The rolling hills are a product of the land flowing down to the river that separates Nebraska from Iowa. The giant trees are a product of the fact that Nebraska City started Arbor Day, which is a product of the fact that once, someone came to Nebraska city and said “You know what? This would be a nice place if it wasn’t so flat and… plain here.” And then planted several thousand trees.
Below, a random business, one of about 500 charming houses, and the great old bank and courthouse building.
The view of my studio complete with computer setup and piano, and view of courtyard adjoining studio.
And the best part–the great group of women I spent the weeks with: from L to R, 1 and 4 are Pat and Jenni, our staff and administrators–by far the coolest staff of any residency I’ve done–and 2, 3, and 5: Deborah, Jenni and Jenny, visual artist, poet, and visual artist, respectively. Sometimes it’s nice to be immersed in a creative arts environment with those who understand your work from the inside and feel your pain. Good company for a great residency.
I was honored this year to have had my a capella choral piece Song of the Moon selected for performance by the Boston Metro Opera Chorus at their Contemporary Americana Festival. My thanks to the members of this great organization for their continuing stewardship of new music.
The Oklahoma City University Jazz Ensemble (which is a Jazz Orchestra or Big Band or whatever you’d like to call this kind of group) gave the second performance (after the OKC Jazz Orchestra gave the premiere at the Petroleum Club in OKC’s Chase Tower) of my arrangement of “No More Blues” with guest artist John Riley, the excellent jazz drummer from New York. John is one of those very nice guys whose relaxed and soft-spoken demeanor stands in sharp contrast to the fact that he’s an absolute beast at the drum set.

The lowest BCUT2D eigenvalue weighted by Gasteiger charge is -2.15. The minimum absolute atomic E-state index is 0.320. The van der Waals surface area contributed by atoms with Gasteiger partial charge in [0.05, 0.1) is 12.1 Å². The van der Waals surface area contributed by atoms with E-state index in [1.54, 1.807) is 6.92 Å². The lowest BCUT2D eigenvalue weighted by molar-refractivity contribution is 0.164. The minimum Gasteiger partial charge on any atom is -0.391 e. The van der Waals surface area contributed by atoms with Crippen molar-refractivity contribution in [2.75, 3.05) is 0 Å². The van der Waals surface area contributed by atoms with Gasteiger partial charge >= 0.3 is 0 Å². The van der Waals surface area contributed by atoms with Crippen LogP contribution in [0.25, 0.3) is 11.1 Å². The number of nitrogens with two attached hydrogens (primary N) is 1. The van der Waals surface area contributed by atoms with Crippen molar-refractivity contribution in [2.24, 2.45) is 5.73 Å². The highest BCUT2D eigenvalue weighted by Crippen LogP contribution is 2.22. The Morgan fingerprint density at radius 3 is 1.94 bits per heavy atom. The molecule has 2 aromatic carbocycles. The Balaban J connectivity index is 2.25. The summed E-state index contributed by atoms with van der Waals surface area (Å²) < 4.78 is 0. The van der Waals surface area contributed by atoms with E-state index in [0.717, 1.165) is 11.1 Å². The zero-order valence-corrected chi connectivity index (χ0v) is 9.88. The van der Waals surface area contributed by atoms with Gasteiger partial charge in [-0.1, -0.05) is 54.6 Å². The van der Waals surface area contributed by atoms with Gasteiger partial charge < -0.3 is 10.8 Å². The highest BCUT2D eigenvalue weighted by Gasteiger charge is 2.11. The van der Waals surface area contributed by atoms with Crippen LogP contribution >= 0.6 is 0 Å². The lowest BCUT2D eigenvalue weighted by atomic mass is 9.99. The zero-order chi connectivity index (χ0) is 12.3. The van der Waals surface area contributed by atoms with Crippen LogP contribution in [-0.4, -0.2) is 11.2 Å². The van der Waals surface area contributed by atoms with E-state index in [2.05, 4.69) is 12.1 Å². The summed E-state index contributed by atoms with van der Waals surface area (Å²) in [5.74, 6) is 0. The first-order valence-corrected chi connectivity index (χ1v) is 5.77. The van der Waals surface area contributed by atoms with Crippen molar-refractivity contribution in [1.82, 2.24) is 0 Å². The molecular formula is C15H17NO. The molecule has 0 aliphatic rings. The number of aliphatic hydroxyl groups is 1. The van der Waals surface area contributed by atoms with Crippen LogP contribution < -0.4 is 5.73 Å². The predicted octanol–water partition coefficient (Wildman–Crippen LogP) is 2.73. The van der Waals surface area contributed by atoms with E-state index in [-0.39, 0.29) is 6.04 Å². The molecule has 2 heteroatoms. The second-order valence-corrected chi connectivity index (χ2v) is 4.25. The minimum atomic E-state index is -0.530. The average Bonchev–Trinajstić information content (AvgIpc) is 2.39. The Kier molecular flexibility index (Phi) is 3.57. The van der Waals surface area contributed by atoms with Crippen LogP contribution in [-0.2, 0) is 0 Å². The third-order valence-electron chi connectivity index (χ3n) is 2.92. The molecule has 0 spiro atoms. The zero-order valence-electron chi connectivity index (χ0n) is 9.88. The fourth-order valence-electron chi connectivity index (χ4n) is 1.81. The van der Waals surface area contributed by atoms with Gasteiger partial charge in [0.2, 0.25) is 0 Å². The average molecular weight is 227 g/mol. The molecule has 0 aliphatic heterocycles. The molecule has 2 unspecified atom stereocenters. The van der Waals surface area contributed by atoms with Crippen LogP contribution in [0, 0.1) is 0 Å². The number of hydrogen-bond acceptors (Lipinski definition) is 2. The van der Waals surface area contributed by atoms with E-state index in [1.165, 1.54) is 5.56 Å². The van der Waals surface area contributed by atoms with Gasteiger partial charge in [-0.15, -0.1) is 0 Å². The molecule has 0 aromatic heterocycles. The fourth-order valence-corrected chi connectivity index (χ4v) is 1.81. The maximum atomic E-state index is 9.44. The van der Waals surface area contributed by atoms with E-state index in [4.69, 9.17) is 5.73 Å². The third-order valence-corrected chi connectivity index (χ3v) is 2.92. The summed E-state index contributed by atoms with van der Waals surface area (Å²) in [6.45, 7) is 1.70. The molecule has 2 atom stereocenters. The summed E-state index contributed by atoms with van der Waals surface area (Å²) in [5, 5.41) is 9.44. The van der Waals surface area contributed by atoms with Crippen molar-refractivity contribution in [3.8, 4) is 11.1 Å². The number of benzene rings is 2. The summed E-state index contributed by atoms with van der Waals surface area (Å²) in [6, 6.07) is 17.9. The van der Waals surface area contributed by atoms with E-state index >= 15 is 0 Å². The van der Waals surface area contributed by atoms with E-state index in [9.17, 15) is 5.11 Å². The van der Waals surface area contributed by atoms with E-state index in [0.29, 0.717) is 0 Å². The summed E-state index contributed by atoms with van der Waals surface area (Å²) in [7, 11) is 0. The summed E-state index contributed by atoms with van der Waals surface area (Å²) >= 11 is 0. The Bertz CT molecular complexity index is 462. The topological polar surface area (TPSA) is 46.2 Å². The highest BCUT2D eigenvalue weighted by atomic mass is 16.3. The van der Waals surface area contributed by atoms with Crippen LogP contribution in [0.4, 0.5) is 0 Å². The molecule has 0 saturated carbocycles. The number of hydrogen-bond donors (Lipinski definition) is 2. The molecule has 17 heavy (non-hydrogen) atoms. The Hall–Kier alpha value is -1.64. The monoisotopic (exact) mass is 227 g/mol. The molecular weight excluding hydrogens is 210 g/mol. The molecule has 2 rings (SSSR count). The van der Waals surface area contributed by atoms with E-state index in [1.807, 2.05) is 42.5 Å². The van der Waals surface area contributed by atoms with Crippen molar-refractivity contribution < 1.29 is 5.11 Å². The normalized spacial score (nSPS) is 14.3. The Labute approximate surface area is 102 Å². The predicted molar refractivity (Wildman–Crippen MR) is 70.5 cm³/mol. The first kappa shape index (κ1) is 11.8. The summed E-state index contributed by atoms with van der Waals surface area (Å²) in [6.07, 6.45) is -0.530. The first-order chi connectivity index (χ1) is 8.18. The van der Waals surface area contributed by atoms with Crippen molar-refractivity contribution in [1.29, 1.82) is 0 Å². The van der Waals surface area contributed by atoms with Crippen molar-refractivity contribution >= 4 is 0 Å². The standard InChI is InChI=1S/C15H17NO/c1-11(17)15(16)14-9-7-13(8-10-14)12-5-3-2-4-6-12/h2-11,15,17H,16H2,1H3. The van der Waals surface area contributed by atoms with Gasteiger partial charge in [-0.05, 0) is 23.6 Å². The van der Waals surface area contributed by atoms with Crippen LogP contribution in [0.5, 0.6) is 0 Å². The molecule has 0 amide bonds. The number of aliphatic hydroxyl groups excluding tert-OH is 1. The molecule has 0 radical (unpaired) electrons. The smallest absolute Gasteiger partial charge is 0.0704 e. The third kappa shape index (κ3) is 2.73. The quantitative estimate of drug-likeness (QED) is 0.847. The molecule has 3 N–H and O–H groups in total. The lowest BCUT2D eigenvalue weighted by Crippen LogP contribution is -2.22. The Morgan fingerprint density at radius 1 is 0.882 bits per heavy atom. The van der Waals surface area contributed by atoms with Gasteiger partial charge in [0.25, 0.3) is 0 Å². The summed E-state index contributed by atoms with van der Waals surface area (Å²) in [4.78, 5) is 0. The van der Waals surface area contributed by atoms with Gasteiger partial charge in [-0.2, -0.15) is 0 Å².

Thanks to John Allen, the ensemble director, and everyone in the group for a wonderful job with my arrangement of this great Jobim tune.
The premiere of my Overture to the American Songbook. Something closer to an arrangement than a composition in the truest sense, the piece was commissioned from me last year to close “Americana,” the finale concert of this season for BrightMusic. BrightMusic is the best chamber music organization going on in this part of the country, and it was a joy to work with them again.
Unfortunately, the only picture from this event is this one of me with my good friend and uber-clarinetist Chad Burrow apparently trying to conduct each other, or otherwise engage in some kind of effeminate dance. So, event success, picture fail.
April brought another fun trip—the University of Central Missouri New Music Festival. Last year, their jazz ensemble played my jazz orchestra piece White Heat. This year, I had two pieces performed—Uwohali, my solo piano piece, and Song of the Moon, my a capella choral work. My good friend Stacey Barelos was an ace as always at the piano, but the lovely surprise was the University Chamber Choir and their excellent young conductor Alan Zabriskie, who did a beautiful job with Song of the Moon.
And then we and Stacey and her family at another joyous surprise of Warrensburg, MO: Monetti’s—possibly the best Italian food I’ve ever had. (The date stamp reveals the “Eternal New Year’s of 2003,” the perpetual date stamp on my mom’s camera….)